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    Brooklyn Spice
by Paul Laster
Maria Elena Gonzalez
Magic Carpet/Home
Magic Carpet/Home
Christine Hill's
Tourguide? storefront
Hill at work
Ross Bleckner's street
Canal Street
An Arabic mural
Ron Baron
Ron Baron
Andrea Zittel
A-Z Deserted Islands
A lone island
Andrea Zittel
Point of Interest: An A-Z Land Brand
Andrea Zittel
Point of Interest: An A-Z Land Brand
Fall looms over New York but there's still time to see four public art projects presented this summer by Brooklyn artists. Maria Elena Gonzalez sited her work in a Brooklyn park, while Christine Hill, Ron Baron and Andrea Zittel crossed the East River to do their thing in Manhattan. All four works are sponsored by the Public Art Fund.

Urban flying carpet
If magic carpets were made in Brooklyn, you could fly above the traffic off to your own private Shangri-la. Maria Elena Gonzalez has built a playful kind of urban magic carpet in Coffey Park in Red Hook. Shaped like the undulating floor plan of a typical six-room apartment in nearby Red Hook East Housing, Magic Carpet/Home seems to hover just above ground level. The work measures 27 x 39 feet and is constructed from wood and a black rubber material similar to that used in playgrounds. The floor plan is rendered on the surface in opaque white paint and looks like an architect's plan.

In a series of sculptures recently exhibited at the Project in Harlem, Gonzalez constructed minimal furniture-like forms in black rubber and white ceramic tiles. These pieces entitled Resting Spots evoked metaphors of the body while exploring the social function of furniture, particularly stools. By adding myth to this formula, Gonzalez conjures up a gigantic sculpture that's able to lift both our spirits and our consciousness.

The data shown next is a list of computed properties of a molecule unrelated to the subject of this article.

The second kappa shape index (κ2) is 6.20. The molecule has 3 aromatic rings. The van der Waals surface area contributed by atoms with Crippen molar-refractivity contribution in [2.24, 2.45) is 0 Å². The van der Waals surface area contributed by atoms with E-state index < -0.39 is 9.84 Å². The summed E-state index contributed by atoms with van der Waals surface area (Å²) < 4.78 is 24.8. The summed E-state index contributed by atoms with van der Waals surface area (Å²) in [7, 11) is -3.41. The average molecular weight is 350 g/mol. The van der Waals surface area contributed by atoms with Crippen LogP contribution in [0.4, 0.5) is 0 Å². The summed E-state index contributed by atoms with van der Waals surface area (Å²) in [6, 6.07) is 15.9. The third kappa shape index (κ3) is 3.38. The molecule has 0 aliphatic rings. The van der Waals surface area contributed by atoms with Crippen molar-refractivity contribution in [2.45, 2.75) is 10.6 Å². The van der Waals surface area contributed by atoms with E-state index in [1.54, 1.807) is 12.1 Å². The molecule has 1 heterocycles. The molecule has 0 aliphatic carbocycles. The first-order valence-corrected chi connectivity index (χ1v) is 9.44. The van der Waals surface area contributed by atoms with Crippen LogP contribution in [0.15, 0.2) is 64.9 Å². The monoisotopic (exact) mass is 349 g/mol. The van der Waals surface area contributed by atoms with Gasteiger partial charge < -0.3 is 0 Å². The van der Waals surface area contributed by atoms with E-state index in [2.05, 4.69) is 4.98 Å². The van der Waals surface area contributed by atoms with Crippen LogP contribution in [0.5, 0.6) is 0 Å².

Where are we going?
A certified New York City tour guide, Christine Hill set up shop in the Deitch Projects storefront and has been leading walking tours of lower Manhattan since the beginning of the summer. Not your average travel agency, Hill's Tourguide? asks "Where Exactly Are We Going?" and takes its answers from sources ranging from Baudrillard to Warhol. New York City "attractions" shown in the Tourguide? brochure include a disabled bike chained to a street sign, a pair of police cars stuck in traffic and three tourists in floral shirts.

All this leads us to ask, "Where is Christine Hill coming from?" Well, she has been living in Fort Greene, Brooklyn, since returning to America in 1997 as the Berlin representative at P.S. 1's International Studio Program. In fact she is American by birth, but spent the early '90s honing her act in Berlin. Her concept of an "everyday job as artistic activity" led her to work as a masseuse, a waitress, the lead singer in the German rock band Bindemittel and the shopkeeper of Volksboutique (a second-hand clothing store as artwork that snagged Hill a spot in Documenta X in Kassel).

While in New York, Hill has studied improvisational theater with the Upright Citizens Brigade, met her idol Conan O'Brien and become fascinated with office supply and 99 Cent Stores. Last fall she spent several months in Tokyo, where she created Stereotype (with Lillevan Pobjoy) at the Watari Museum of Contemporary Art. The performance-installation project was an exercise in cliché investigation and serves as the point of departure for the ideas Hill explores in Tourguide?

I took the two-hour tour on hot and hazy Saturday in early August with a small group of curiosity seekers. Hill began her lively dialogue at West Broadway and Grand Street by reflecting on Rachel Whiteread's Water Tower, bringing notice to this sublime sculpture in the sky that almost disappears into the cityscape. We continued onto Canal Street where she pointed out a tattoo emporium and several street vendors while discussing the history of hucksterism. Turning onto Broadway we contemplated the endless wealth of cheap treasures at a store whose motto is "Serve Yourself and Save." Hill exchanged small talk with the owner while directing us to view an Arabic mural painted on a back wall of the shop by a previous occupant.